The official student newspaper of Lower Merion High School since 1929

The Merionite

The official student newspaper of Lower Merion High School since 1929

The Merionite

The official student newspaper of Lower Merion High School since 1929

The Merionite

New ways to te(a)ch

Katie Fang ’23

Last March, teachers and students alike found themselves in unprecedented territory. We went from sitting in class one day to having the entire school fully online in the span of a week. This year, starting school with new classes, teachers, and schedules has been a challenge for the entire district. However, teachers are trying their best to make virtual learning an interesting and interactive experience for everyone.

Teaching online is very different from teaching in a classroom and teachers must completely reinvent their style of instruction to adapt to this new situation. In a classroom, the teacher can always look around to see if the students are focused and engaged, whereas on Zoom students can appear to be paying attention while playing on their phones. Teachers are also working diligently to maintain the collaborative space a classroom offers while teaching on a platform like Zoom, which can be difficult. After all, a key aspect of many classes are the interactive discussions, but when everyone is at home it’s hard to have a nicely flowing conversation. To combat the difficulties that arise with virtual learning, teachers are trying to learn and master the options Blackboard Collaborate and Zoom offer while also finding new technologies to make class interesting for students.

In an attempt to make class interactive, many teachers are testing out new programs, utilizing the technology everyone has at their fingertips. Towards the beginning of the year, many teachers asked students to create “flipgrids,” short videos of oneself online, in order to allow teachers and students to introduce themselves and meet others in their classes. Many teachers have also been using the program “Nearpod,” which essentially makes PowerPoints and note taking interactive. Nearpod allows teachers to hold live sessions where students all work at the same pace together, as well as a student-led option which can be assigned for homework. Teachers can add polls, questions, videos, and even review games to teach their material through Nearpod, making a Zoom class interactive while minimizing the inevitable awkward silences.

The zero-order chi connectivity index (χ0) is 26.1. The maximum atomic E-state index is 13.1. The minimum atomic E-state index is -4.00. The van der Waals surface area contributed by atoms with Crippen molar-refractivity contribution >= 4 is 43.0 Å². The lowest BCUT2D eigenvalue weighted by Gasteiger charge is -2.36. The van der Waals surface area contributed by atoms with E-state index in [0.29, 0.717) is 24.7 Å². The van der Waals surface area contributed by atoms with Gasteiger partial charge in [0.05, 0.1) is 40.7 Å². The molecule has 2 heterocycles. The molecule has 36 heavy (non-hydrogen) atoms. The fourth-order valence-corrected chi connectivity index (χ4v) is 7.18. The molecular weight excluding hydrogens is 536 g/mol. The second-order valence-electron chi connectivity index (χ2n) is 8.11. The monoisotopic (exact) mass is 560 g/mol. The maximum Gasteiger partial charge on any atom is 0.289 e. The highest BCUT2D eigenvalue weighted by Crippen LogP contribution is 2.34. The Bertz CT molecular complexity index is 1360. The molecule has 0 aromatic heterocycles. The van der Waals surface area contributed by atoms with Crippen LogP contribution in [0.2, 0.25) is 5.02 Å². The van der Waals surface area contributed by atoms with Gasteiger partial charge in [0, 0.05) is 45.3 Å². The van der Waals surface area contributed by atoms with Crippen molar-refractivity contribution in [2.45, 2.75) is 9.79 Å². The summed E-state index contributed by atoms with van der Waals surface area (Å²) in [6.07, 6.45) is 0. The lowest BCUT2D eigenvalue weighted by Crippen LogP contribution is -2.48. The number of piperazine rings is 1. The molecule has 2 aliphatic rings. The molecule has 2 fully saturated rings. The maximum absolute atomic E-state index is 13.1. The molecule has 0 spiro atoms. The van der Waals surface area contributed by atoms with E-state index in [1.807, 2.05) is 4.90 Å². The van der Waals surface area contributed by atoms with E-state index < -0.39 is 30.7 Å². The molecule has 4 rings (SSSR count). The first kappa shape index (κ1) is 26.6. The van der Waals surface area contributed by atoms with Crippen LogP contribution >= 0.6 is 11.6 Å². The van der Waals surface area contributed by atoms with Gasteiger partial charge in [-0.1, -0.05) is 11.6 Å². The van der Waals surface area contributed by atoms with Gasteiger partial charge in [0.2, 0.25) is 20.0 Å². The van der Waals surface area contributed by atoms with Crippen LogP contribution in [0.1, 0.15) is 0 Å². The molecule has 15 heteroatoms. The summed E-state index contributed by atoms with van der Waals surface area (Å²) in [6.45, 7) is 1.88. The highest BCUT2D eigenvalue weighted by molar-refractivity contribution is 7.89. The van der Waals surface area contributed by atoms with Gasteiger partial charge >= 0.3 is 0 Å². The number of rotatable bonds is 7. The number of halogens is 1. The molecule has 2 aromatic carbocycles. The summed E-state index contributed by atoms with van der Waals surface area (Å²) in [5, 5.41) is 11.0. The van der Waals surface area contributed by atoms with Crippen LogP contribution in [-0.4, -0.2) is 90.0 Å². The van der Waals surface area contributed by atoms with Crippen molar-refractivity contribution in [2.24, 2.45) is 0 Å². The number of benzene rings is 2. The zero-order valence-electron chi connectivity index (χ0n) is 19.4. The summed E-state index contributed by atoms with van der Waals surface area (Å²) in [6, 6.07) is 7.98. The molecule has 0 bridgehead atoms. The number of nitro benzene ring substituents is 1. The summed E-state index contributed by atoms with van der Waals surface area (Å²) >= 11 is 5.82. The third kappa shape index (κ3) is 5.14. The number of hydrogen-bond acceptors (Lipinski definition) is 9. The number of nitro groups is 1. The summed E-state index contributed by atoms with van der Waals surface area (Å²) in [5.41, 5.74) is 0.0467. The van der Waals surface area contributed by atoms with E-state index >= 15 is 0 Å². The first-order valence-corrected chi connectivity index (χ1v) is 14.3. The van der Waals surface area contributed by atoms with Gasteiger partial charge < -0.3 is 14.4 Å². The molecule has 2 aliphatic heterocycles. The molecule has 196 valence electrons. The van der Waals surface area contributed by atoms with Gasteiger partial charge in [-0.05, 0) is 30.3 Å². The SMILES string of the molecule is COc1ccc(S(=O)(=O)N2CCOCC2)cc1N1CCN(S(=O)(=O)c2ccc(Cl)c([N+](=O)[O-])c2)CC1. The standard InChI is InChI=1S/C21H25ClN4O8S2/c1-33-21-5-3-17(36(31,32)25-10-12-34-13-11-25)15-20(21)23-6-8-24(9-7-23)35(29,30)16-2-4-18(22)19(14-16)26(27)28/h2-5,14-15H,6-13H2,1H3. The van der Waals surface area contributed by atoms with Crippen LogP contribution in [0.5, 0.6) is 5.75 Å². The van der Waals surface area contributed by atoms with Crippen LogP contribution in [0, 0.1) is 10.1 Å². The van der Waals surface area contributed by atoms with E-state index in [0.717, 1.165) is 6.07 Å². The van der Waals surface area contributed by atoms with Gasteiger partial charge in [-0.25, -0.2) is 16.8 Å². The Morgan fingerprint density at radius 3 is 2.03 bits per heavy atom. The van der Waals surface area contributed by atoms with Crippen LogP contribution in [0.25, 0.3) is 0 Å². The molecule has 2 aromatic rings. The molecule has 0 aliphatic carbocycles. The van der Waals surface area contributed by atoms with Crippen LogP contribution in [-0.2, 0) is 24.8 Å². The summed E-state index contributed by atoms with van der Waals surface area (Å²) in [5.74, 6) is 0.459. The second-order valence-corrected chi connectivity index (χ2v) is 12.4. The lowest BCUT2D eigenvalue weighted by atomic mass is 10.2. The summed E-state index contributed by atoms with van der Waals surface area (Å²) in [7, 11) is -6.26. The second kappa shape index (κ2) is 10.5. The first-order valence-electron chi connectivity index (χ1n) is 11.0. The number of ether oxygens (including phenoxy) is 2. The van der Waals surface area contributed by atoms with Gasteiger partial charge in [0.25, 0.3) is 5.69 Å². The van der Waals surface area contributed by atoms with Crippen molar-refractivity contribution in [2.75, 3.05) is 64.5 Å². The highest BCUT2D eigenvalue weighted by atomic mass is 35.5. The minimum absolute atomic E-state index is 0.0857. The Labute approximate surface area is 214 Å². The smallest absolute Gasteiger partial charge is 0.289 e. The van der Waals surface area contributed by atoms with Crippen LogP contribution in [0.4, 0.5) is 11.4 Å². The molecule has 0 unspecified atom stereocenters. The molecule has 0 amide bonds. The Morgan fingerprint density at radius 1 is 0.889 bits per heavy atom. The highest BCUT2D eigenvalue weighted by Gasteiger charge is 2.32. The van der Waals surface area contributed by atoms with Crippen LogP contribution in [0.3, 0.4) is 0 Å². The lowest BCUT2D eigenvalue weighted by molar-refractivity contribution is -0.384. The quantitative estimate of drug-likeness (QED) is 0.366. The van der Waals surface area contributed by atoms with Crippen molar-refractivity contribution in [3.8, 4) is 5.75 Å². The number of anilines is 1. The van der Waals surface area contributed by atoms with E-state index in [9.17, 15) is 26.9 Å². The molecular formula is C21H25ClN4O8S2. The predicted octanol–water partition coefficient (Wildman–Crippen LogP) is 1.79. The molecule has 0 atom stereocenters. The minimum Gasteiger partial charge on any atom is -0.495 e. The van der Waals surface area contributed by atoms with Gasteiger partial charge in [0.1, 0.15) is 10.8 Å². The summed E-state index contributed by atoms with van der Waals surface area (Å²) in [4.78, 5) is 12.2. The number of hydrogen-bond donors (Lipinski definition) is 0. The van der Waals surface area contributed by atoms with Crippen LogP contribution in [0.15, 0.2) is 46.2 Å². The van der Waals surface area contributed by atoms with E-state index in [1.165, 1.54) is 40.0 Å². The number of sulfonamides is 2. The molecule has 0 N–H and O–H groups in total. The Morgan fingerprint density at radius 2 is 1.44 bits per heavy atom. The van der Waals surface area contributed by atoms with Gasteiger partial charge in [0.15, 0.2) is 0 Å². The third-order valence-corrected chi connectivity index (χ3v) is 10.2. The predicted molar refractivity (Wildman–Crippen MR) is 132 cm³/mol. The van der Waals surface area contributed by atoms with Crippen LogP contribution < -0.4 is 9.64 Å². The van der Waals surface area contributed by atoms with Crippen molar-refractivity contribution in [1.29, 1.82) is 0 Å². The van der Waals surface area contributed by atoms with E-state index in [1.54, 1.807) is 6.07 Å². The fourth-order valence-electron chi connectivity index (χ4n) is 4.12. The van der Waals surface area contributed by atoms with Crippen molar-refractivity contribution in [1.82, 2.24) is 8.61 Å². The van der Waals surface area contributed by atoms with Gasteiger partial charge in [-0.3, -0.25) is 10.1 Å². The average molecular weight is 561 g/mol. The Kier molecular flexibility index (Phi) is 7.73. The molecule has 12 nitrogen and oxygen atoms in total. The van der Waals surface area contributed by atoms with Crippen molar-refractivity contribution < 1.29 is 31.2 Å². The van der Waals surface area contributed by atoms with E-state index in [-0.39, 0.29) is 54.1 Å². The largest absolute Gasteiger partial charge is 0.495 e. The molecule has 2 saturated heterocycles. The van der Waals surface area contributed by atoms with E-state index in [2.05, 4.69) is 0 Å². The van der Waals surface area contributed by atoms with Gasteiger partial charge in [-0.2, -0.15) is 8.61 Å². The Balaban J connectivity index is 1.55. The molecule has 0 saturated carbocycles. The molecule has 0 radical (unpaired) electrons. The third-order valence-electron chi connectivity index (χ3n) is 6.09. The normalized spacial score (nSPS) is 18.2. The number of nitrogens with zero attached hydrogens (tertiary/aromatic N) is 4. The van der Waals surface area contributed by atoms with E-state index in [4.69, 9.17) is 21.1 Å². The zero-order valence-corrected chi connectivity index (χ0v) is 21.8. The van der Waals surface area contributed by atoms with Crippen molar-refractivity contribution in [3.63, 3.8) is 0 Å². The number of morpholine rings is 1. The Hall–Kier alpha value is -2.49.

Graphic by Cate Roser ’21/Staff

Group work is vital to school and education. Teachers are trying to use the many features of Zoom and Google Docs to create collaborative workspaces as if we were still in school. While features like breakout rooms tend to be a bit uncomfortable in the beginning, they can be extremely helpful in maintaining the collaborative aspect that is integral to an in-person class. Similarly, the sharing features of Google Docs allow multiple students to work together during virtual learning, something that many students have been missing since leaving school.

Health and physical education teacher, Shari Roeder, believes that, “teaching online has pushed us to connect in new ways, be creative and collaborate.” Roeder, like most teachers, misses, “face-to-face social connections and being active with students all day.”

Difficulties are bound to arise from this new, challenging situation, but students must understand that this is uncharted territory for everyone involved, especially their teachers who are completely reinventing the profession and doing a job they never trained for.

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